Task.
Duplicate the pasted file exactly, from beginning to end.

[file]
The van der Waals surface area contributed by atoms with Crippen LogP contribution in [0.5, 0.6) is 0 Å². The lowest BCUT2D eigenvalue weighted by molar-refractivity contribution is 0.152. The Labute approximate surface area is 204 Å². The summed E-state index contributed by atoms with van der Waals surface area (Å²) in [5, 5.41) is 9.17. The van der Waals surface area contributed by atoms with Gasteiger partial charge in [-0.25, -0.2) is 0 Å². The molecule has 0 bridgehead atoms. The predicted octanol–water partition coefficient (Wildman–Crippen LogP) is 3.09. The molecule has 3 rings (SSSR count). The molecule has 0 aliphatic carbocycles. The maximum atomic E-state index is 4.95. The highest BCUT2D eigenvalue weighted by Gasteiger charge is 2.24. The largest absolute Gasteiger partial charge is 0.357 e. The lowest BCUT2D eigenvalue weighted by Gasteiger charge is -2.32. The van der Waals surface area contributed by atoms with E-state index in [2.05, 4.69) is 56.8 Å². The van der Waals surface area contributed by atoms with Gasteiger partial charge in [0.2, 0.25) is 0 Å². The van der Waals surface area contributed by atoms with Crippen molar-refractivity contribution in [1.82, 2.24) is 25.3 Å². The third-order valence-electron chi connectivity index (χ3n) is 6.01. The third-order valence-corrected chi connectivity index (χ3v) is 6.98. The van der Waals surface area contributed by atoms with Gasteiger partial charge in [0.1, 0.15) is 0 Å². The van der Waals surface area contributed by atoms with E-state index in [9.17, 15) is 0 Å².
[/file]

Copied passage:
The van der Waals surface area contributed by atoms with Crippen LogP contribution in [0.5, 0.6) is 0 Å². The lowest BCUT2D eigenvalue weighted by molar-refractivity contribution is 0.152. The Labute approximate surface area is 204 Å². The summed E-state index contributed by atoms with van der Waals surface area (Å²) in [5, 5.41) is 9.17. The van der Waals surface area contributed by atoms with Gasteiger partial charge in [-0.25, -0.2) is 0 Å². The molecule has 0 bridgehead atoms. The predicted octanol–water partition coefficient (Wildman–Crippen LogP) is 3.09. The molecule has 3 rings (SSSR count). The molecule has 0 aliphatic carbocycles. The maximum atomic E-state index is 4.95. The highest BCUT2D eigenvalue weighted by Gasteiger charge is 2.24. The largest absolute Gasteiger partial charge is 0.357 e. The lowest BCUT2D eigenvalue weighted by Gasteiger charge is -2.32. The van der Waals surface area contributed by atoms with E-state index in [2.05, 4.69) is 56.8 Å². The van der Waals surface area contributed by atoms with Gasteiger partial charge in [0.2, 0.25) is 0 Å². The van der Waals surface area contributed by atoms with Crippen molar-refractivity contribution in [1.82, 2.24) is 25.3 Å². The third-order valence-electron chi connectivity index (χ3n) is 6.01. The third-order valence-corrected chi connectivity index (χ3v) is 6.98. The van der Waals surface area contributed by atoms with Gasteiger partial charge in [0.1, 0.15) is 0 Å². The van der Waals surface area contributed by atoms with E-state index in [9.17, 15) is 0 Å².